Is it fair to say that there are arguments made by Israeli government defenders which strike me as ludicrous, bad-faith, or just impossible to take seriously? Of course -- I can think of a half-dozen examples instantaneously. And so I can understand the desire to have a pithy word which just puts those arguments in their place. "Hasbara" can fill that niche nicely.
But really, what we do get by keeping "hasbara" in our vocabulary that we wouldn't otherwise have? When Rep. Ilhan Omar apologized for her "hypnotize" tweet -- and I give her credit for that -- it was striking to see how many people rushed in to condemn her for the apology. They were insistent that Israel really does "hypnotize" the world, that hypnosis is the best way to describe how it is that Israel ever persuades anyone of anything. In effect, they really do believe that all Jewish "explanations" for Israel are naught but propaganda.
In this way, the main utility of "hasbara", as a term, isn't to enable us to call out bad-faith arguments when they appear. The main function is to suggest that the entire sweep of the discourse is bad-faith, manipulative or hypnotic. It's not that this argument is a bad argument; the entire discursive sphere about Israel (or more specifically, the Jewish and non-explicitly anti-Zionist contribution to it) is defined by manipulation and deceit. Hasbara, we might say, is a structure, not an event -- it's not a discrete set of bad arguments we reject as failing the smell test, it's the entire state of the world where Jews endeavor to bend reality into unreality.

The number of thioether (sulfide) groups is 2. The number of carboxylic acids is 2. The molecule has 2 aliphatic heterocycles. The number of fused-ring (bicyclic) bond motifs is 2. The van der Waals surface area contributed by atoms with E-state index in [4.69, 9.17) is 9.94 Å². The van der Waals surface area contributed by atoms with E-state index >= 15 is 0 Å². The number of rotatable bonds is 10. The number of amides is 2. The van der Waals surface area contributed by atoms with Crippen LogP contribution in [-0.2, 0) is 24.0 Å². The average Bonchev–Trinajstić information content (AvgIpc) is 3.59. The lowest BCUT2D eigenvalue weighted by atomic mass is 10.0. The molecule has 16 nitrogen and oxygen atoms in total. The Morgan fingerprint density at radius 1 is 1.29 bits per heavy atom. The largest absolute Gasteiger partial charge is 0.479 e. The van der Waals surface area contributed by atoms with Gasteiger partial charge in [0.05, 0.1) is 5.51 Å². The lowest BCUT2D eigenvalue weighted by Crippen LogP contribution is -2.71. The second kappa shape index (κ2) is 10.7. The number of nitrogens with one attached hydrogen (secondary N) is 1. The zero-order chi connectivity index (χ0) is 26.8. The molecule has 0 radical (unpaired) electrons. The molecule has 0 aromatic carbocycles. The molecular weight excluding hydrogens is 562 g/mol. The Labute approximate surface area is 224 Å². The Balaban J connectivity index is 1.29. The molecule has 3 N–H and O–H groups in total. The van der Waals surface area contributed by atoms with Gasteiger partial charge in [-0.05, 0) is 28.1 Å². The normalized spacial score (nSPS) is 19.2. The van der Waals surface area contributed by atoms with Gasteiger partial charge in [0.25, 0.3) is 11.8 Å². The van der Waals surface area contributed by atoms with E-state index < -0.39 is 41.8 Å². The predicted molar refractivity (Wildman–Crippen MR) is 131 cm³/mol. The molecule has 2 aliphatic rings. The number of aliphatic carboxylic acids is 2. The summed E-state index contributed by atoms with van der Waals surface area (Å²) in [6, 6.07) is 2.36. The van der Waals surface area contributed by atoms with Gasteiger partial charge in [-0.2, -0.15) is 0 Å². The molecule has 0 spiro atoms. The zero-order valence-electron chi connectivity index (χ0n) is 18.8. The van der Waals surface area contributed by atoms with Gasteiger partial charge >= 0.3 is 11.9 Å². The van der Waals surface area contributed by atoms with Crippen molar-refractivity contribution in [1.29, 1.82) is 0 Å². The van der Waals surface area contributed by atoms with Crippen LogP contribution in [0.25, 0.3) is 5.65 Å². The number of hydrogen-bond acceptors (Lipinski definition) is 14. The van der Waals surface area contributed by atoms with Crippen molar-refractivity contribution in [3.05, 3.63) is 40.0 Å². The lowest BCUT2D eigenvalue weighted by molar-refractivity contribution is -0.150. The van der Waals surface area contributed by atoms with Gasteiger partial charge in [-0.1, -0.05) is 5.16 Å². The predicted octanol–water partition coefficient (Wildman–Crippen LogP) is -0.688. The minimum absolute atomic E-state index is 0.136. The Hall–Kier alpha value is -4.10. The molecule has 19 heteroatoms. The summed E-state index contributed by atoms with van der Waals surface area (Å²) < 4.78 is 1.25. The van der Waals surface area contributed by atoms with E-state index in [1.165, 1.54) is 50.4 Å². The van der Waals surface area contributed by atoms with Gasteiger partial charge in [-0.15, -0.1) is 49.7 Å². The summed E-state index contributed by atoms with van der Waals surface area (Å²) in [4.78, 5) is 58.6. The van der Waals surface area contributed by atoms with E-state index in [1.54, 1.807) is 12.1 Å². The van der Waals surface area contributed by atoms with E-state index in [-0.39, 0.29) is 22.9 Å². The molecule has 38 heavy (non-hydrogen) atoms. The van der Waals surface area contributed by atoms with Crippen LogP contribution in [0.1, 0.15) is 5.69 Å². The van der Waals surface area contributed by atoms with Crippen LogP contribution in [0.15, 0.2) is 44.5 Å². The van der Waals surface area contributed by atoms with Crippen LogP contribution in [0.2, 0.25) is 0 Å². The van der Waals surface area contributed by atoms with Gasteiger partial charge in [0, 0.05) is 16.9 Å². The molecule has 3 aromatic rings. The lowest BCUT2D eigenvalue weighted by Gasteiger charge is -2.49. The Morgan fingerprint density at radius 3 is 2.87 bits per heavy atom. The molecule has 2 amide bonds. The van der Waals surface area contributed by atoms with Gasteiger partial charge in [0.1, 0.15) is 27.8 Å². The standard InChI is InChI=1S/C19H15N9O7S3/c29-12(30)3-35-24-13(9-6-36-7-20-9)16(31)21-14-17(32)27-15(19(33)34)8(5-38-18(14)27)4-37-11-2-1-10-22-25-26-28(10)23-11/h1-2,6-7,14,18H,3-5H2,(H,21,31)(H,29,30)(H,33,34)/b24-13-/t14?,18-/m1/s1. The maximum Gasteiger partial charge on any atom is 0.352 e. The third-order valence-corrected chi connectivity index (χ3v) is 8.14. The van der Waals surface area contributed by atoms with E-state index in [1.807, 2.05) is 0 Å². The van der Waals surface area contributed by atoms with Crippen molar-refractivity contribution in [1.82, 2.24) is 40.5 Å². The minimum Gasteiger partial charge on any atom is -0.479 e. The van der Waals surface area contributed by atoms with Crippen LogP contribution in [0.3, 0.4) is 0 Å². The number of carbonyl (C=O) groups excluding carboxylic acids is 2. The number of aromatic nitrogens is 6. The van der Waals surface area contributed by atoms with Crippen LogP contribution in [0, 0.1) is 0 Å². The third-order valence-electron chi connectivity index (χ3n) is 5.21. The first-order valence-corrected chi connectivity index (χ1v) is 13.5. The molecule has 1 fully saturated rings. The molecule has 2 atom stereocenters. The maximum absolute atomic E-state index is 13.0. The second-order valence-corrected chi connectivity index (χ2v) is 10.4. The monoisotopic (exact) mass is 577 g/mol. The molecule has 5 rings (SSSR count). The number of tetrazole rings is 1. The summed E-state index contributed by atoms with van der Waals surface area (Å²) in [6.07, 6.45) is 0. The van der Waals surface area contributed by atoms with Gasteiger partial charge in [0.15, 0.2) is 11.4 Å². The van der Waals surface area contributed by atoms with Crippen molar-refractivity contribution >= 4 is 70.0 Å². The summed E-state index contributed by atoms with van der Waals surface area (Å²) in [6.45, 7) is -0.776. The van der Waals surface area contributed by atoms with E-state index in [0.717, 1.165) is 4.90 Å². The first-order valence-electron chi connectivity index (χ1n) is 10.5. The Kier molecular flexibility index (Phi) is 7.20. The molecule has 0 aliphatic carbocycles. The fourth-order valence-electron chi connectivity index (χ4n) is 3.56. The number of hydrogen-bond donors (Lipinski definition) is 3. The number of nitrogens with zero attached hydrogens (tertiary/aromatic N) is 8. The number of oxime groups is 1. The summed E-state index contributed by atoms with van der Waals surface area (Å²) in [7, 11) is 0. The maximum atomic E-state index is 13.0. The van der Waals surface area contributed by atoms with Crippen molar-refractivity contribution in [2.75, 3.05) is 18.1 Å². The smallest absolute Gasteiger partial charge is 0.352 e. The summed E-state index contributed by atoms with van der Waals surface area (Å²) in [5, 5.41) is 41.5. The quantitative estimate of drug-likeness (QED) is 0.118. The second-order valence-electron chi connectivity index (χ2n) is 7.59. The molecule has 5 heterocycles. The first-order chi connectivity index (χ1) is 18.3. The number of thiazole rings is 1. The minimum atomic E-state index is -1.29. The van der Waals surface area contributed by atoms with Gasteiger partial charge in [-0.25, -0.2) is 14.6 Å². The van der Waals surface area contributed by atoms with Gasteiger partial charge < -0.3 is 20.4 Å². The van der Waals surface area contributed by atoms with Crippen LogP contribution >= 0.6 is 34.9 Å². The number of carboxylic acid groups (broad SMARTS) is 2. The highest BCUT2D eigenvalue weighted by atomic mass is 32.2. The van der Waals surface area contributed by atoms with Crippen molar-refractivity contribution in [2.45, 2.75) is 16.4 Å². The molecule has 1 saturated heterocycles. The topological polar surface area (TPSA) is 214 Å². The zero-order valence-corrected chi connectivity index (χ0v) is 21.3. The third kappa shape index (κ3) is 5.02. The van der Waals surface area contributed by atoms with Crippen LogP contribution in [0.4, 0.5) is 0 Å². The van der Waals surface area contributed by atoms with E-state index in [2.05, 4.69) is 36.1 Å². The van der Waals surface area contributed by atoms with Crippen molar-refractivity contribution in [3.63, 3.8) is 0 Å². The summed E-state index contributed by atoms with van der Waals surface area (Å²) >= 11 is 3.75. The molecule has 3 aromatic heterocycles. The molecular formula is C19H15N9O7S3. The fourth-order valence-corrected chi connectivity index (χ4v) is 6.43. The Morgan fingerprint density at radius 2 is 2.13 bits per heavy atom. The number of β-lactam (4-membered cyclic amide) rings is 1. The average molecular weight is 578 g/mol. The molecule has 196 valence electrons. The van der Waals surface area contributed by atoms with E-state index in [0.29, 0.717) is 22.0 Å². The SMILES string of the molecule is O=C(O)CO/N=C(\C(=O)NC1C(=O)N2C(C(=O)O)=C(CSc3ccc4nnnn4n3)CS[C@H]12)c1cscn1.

That sort of outlook just can't be sustained -- at least, not in a way that is compatible with the fair inclusion of Jewish voices in deliberative arenas. The fact is that there are certain words and terms which have genuine usefulness but which do far more damage than good, and whose use is consequently not justified. For me, "self-hating Jew" is one such term -- I understand the desire to put down Jews whose public persona seems entirely dedicated to slamming other Jews, but the degrading, marginalizing character of "self-hating Jews" is just too harmful to justify its usage -- and so I don't use the term.
The more I think about it, the more I think "hasbara" falls into the same boat. And so I think it's time that it gets retired as well.